Pivotal in Driving Miss Daisy--the scene that most firmly underscores the shared, although unequal and quite differently experienced, "otherness" of African-Americans and Jewish-Americans--takes place while Hoke is attempting to drive Daisy to synagogue, or temple. Stuck in traffic, Hoke learns that the jam has been caused by the bombing of Daisy's (and Uhry's) venerable and socially prominent synagogue--which is a real entity colloquially known in Atlanta as The Temple. Daisy asks Hoke if he knows who is responsible, to which Hoke replies, "You know good as me, Miss Daisy, it always be the same ones," referring to the racists and anti-Semites responsible for a wave of terroristic bombings that swept the South in the mid to late 1950s.  Melissa Fay Greene writes in The Temple Bombing (1996),


From May 17, 1954--the day the Supreme Court ruled in Brown v. Board of Education of Topeka that states could not lawfully separate children by race--until the end of the 1950s, hundreds of homes, schools, and houses of worship across the South exploded. Homemade bombs, bunches of dynamite, and suitcases filled with gunpowder killed and injured scores of people and demolished millions of dollars of property (Greene 1996, 4).


Even in this context of generalized threat and intimidation, the bombing of The Temple was not random. Jacob Rothschild (1911-1973), who served The Temple as its rabbi from 1946 until the time of his death, preached and acted tirelessly--some might say obsessively--in support of African-American civil rights. A history of The Temple posted on its website (www.the-temple.org) reads "Because of the late Rabbi Jacob Rothschild's insistence on racial integration, The Temple was bombed on October 12, 1958 at 3:37 a.m. Fifty sticks of dynamite blew open the northern side of the building." The wording of this sentence makes clear that the fight for African-American civil rights was primarily Rabbi Rothschild's cause rather than that of the majority of The Temple's congregants, who perceived active, public support for African-American civil rights amid a larger society opposed to such rights as a threat to their own economic and social well-being. Yet those congregants implicitly endorsed Rothschild's efforts by maintaining him in The Temple's pulpit.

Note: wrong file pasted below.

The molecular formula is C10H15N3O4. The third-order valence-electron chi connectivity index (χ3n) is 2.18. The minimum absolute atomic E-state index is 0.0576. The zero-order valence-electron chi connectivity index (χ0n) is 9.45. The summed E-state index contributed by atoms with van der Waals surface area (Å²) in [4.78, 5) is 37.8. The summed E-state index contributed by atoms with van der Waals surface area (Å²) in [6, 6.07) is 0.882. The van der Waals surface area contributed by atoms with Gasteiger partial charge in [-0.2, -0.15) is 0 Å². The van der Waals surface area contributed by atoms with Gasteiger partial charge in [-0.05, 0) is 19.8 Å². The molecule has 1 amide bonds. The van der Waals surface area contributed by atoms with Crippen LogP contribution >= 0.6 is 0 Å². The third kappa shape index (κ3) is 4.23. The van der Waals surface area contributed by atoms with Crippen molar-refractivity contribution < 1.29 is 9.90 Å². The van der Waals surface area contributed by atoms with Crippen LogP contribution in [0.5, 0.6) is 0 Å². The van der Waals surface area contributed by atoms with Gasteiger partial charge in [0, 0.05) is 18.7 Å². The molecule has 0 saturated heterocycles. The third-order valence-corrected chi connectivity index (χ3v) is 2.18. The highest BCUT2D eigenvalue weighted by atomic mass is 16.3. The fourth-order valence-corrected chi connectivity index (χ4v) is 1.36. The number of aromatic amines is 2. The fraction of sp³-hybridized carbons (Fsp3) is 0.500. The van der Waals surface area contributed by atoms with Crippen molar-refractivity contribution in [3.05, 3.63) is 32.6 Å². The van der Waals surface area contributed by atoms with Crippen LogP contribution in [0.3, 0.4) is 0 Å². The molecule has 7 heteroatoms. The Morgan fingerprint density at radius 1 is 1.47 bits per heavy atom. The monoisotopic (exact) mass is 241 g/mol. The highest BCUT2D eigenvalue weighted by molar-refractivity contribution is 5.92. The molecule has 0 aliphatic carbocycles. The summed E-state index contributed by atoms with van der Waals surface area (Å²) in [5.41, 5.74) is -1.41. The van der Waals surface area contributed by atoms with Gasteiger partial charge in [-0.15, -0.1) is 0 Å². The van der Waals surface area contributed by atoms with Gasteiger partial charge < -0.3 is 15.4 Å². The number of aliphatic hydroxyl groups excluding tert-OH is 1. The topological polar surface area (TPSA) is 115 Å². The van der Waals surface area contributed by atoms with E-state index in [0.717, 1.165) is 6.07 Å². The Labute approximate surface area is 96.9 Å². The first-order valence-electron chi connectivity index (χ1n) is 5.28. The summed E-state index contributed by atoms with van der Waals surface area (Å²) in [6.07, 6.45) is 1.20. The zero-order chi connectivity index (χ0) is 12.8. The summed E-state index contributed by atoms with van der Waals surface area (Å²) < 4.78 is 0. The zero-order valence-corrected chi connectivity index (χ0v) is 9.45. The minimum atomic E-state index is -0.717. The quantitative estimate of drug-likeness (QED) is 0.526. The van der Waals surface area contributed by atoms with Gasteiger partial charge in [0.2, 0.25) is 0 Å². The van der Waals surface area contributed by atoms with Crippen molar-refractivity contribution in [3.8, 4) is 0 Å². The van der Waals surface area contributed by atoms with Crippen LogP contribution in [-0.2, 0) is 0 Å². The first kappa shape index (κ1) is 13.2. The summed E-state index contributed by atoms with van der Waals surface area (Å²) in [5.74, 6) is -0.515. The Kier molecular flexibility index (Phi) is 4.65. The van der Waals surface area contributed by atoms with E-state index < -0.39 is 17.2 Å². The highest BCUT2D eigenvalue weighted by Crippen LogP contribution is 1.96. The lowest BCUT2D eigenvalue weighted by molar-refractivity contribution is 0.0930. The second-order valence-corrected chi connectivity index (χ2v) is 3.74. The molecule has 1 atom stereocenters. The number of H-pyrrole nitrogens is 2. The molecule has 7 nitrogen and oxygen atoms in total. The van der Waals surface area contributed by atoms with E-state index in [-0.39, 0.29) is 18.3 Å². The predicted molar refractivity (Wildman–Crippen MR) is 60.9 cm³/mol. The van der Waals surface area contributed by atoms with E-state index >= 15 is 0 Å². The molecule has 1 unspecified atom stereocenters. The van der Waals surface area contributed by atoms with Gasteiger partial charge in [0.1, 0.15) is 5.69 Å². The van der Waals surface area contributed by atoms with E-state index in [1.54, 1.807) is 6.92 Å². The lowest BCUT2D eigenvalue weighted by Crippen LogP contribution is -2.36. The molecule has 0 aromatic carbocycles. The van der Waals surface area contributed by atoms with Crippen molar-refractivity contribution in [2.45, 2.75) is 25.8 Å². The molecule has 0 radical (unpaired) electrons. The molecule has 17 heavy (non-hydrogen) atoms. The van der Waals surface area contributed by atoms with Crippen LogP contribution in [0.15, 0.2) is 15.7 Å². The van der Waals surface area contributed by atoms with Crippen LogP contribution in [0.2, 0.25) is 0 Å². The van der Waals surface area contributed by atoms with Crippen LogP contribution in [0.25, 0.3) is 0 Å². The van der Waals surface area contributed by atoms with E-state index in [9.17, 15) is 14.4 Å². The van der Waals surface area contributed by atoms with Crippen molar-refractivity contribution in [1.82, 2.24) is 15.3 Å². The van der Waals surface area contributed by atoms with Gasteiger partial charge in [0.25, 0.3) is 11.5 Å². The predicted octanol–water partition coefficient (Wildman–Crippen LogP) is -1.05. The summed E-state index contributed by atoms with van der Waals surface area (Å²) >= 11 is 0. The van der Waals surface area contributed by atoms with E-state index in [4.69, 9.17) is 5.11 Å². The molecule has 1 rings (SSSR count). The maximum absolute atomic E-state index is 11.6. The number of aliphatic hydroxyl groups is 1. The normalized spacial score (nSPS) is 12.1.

Driving Miss Daisy begins in the years following World War II and the Holocaust, in which Jews were made German society's ultimate Other and subjected to genocide. It may surprise some to learn that, throughout much of the nineteenth century in the United States, those of Irish, Italian, Southern and Eastern European, and Jewish heritage were considered non-white or somewhat less-than-white by many in the Anglo-Saxon mainstream (Brodkin 1998, 27). These groups gradually achieved "whiteness" as they assimilated. Ultimately, or so it may and has been argued, these groups "became white" because America had its own ultimate Others--African Americans, who were first subject to slavery and later to rampant, brutal, and legally sanctioned discrimination. Watching Driving Miss Daisy, we sense that Hoke enters the narrative with this knowledge, while Daisy--secure in her position of relative privilege and comfortable in her Jewish identity--learns it along the way.


Rabbi Jacob Rothschild is not a character in the film. One hesitates to lionize a champion of the oppressed when the oppressed themselves are better able to testify to their own suffering and struggles and are to be lauded for surviving and even achieving in the face of the most obstinate and venal challenges. It may be for this very reason that Uhry does not mention Rothschild in the film. Yet, when we remember and consider Rabbi Rothschild, his passionate commitment to the cause of equal rights for African-Americans, and his centrality to the Atlanta community of which Daisy, in particular, is part, we sense him as both witness to and catalyst for Driving Miss Daisy's story of interracial understanding, reconciliation, and friendship.



Brodkin, Karen 1998. How Jews Became White Folks & What That Says About Race in America. New Brunswick, New Jersey: Rutgers University Press


Greene, Melissa Faye 1996. The Temple Bombing. New York: Random House


McGraw, Eliza R. L. 2005. Two Covenants: Representations of Southern Jewishness. Baton Rouge, Louisiana: Louisiana State University Press


Turner, Patricia A. 1991. "From Homer to Hoke: A Small Step for African American Mankind," in The Journal of Negro Education. Washington, D.C.: Howard University


Related reading

Benshoff, Harry M. and Griffin, Sean 2009 (second edition). American on Film: Representing Race, Class, Gender, and Sexuality at the Movies. West Sussex, United Kingdom: Wiley-Blackwell


Mason, Angela J. and Viator, Timothy J. 1994. "Driving Miss Daisy: A Sociosemiotic Analysis," in The Southern Quarterly. Dallas, Texas: Southern Methodist University

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wow! I was not aware of the background on Uhry and Atlanta's Jewish community. Thanks for the added perspective on a movie I have seen more than once.

This is very interesting background information that speaks to the very rich and complex history of Jews and Blacks in the Deep South. I appreciate the context you provide to revisit this film.